“This technology allows me to model life-long learning strategies that students can use long after they have forgotten about me,” May said. 

For example, May teaches his students how to use Google Chrome to perform voice, image and text searches and how Google Drive could be used for collaborating learning and writing. 

“Professor May’s success stems from pushing boundaries and engaging both faculty and students through various technologies and innovative digital and communications strategies,” a Center for Digital Education spokesperson said. 

To watch May in action, follow this link for a video by Valencia College. 

May has been recognized in the past for his “eclectic” teaching strategies and use of technology in the classroom. In 2010, he was named the Association of Florida College’s Professor of the Year, and in 2011 he was selected as the CASE/Carnegie Foundation’s Florida Professor of the Year. In 2012, he won the Sloan Consortium Effective Practice Award for his presentation, “Cellphones in the Classroom: Collaborative or Calamitous?”

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PhD candidate in elite company after winning national honor for aiding exceptional children

CrystalBishop2

Crystal Crowe Bishop, a University of Florida doctoral candidate in special education, joined some illustrious company with College of Education ties after receiving the 2013 J. David Sexton Doctoral Student Award from the Division for Early Childhood of the international Council for Exceptional Children.

Bishop joins a growing line of UF EduGators who have previously received the annual Sexton honor, which recognizes a doctoral student who has made significant contributions to young children with special needs and their families through research, higher education, publications, policy, and information dissemination. The award is named for J. David Sexton, who was a revered mentor and leader in the field of early intervention and early childhood special education.

Previous Sexton award recipients with links to UF’s nationally-ranked special education program include alumna Tara McLaughlin (honored in 2010), who now works as a senior lecturer at Massey University in New Zealand; alumnus Brian Boyd (2004), now on the University of North Carolina-Chapel Hill faculty; and Patricia Snyder (1991), director of the Center for Excellence in Early Childhood Studies who holds the David Lawrence Jr. Endowed Chair in Early Childhood Studies. Snyder is Bishop’s doctoral adviser and also studied under Sexton while pursuing her own Ph.D. degree at the University of New Orleans.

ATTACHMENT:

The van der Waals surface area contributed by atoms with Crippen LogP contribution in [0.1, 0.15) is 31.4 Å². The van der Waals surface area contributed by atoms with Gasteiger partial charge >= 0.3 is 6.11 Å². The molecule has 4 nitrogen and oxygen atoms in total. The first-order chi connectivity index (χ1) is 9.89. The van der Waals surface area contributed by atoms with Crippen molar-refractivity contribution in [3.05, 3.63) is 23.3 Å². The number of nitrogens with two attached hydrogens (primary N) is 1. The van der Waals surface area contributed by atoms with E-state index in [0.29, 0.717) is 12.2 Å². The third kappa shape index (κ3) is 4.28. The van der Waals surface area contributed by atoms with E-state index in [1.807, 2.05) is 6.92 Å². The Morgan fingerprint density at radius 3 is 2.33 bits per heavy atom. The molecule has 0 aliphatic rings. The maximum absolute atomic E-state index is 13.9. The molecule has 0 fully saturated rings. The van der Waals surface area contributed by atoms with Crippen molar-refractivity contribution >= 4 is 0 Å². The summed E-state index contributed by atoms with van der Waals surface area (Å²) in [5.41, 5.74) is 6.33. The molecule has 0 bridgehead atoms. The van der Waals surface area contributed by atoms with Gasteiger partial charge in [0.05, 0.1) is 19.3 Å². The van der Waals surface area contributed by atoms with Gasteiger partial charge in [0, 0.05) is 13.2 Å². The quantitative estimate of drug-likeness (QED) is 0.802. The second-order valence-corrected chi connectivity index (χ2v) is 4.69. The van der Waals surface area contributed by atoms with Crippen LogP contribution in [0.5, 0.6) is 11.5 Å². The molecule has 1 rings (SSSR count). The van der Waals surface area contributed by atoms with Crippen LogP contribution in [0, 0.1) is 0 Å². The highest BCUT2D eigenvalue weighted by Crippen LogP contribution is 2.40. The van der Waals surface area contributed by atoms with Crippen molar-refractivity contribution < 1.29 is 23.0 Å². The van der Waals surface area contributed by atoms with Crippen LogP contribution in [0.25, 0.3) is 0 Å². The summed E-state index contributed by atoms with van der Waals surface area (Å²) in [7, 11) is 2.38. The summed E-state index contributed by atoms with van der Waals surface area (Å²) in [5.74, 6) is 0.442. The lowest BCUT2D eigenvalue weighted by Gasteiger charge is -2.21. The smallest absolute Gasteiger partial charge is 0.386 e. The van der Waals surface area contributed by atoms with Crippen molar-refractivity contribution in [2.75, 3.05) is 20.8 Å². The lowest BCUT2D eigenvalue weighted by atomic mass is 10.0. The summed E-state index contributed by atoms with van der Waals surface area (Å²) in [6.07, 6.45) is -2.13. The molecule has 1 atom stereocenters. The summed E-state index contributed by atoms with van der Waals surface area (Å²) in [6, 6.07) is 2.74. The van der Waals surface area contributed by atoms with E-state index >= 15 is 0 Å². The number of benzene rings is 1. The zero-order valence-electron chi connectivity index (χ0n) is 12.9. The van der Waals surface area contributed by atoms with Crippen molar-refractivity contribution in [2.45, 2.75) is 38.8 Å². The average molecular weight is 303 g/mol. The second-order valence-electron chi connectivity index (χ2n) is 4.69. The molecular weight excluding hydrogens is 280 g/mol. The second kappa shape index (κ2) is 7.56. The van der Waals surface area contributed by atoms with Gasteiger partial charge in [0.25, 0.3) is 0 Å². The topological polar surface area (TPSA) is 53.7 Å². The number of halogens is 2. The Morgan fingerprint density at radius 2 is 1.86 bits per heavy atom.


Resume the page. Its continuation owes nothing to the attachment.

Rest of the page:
The Council for Exceptional Children, which sponsors the award, is the world’s largest advocacy organization for students with disabilities.

“I first heard about this award when I was only a few months into my doctoral program, and I remember thinking ‘I hope I can be that kind of scholar someday,’” said Bishop, who hopes to find a post-doctoral research position after her graduation. “To receive the award is an affirmation of my commitment to this work, but it also motivates me to continue to make important contributions to the field.”

Working as a graduate research assistant at UF’s CEECS, Bishop’s focus is in improving instruction in early childhood settings, including strengthening the professional capacity of leadership personnel. Bishop is also investigating how early childhood policies are translated and enacted into practice.